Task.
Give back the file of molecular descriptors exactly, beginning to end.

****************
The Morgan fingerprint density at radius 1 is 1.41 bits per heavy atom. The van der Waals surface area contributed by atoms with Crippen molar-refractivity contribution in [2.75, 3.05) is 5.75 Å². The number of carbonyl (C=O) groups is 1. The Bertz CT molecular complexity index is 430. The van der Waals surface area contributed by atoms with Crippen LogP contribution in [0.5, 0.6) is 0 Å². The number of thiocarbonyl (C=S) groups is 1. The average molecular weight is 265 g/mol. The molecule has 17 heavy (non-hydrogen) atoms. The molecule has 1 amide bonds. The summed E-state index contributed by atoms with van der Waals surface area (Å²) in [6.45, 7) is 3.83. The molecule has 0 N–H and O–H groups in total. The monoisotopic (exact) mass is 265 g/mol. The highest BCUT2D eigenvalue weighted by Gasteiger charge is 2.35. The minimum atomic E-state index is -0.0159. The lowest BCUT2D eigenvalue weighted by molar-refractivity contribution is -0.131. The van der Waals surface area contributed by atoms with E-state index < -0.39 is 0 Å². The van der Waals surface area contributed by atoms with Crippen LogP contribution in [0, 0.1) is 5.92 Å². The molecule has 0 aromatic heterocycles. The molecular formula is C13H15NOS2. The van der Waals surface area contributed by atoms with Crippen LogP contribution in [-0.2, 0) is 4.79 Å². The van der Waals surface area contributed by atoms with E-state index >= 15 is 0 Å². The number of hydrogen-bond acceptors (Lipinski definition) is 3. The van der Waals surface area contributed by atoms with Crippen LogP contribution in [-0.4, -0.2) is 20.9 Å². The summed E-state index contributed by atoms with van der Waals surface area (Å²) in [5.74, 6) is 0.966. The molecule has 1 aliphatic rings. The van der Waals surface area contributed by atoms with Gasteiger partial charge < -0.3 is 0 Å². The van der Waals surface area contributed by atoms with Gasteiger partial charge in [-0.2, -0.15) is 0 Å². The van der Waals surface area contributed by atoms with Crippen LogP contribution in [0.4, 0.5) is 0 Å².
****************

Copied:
The Morgan fingerprint density at radius 1 is 1.41 bits per heavy atom. The van der Waals surface area contributed by atoms with Crippen molar-refractivity contribution in [2.75, 3.05) is 5.75 Å². The number of carbonyl (C=O) groups is 1. The Bertz CT molecular complexity index is 430. The van der Waals surface area contributed by atoms with Crippen LogP contribution in [0.5, 0.6) is 0 Å². The number of thiocarbonyl (C=S) groups is 1. The average molecular weight is 265 g/mol. The molecule has 17 heavy (non-hydrogen) atoms. The molecule has 1 amide bonds. The summed E-state index contributed by atoms with van der Waals surface area (Å²) in [6.45, 7) is 3.83. The molecule has 0 N–H and O–H groups in total. The monoisotopic (exact) mass is 265 g/mol. The highest BCUT2D eigenvalue weighted by Gasteiger charge is 2.35. The minimum atomic E-state index is -0.0159. The lowest BCUT2D eigenvalue weighted by molar-refractivity contribution is -0.131. The van der Waals surface area contributed by atoms with E-state index < -0.39 is 0 Å². The van der Waals surface area contributed by atoms with Crippen LogP contribution in [0, 0.1) is 5.92 Å². The molecule has 0 aromatic heterocycles. The molecular formula is C13H15NOS2. The van der Waals surface area contributed by atoms with Crippen LogP contribution in [-0.2, 0) is 4.79 Å². The van der Waals surface area contributed by atoms with E-state index >= 15 is 0 Å². The number of hydrogen-bond acceptors (Lipinski definition) is 3. The van der Waals surface area contributed by atoms with Crippen LogP contribution in [-0.4, -0.2) is 20.9 Å². The summed E-state index contributed by atoms with van der Waals surface area (Å²) in [5.74, 6) is 0.966. The molecule has 1 aliphatic rings. The van der Waals surface area contributed by atoms with Gasteiger partial charge < -0.3 is 0 Å². The van der Waals surface area contributed by atoms with Gasteiger partial charge in [-0.2, -0.15) is 0 Å². The van der Waals surface area contributed by atoms with Crippen LogP contribution in [0.4, 0.5) is 0 Å².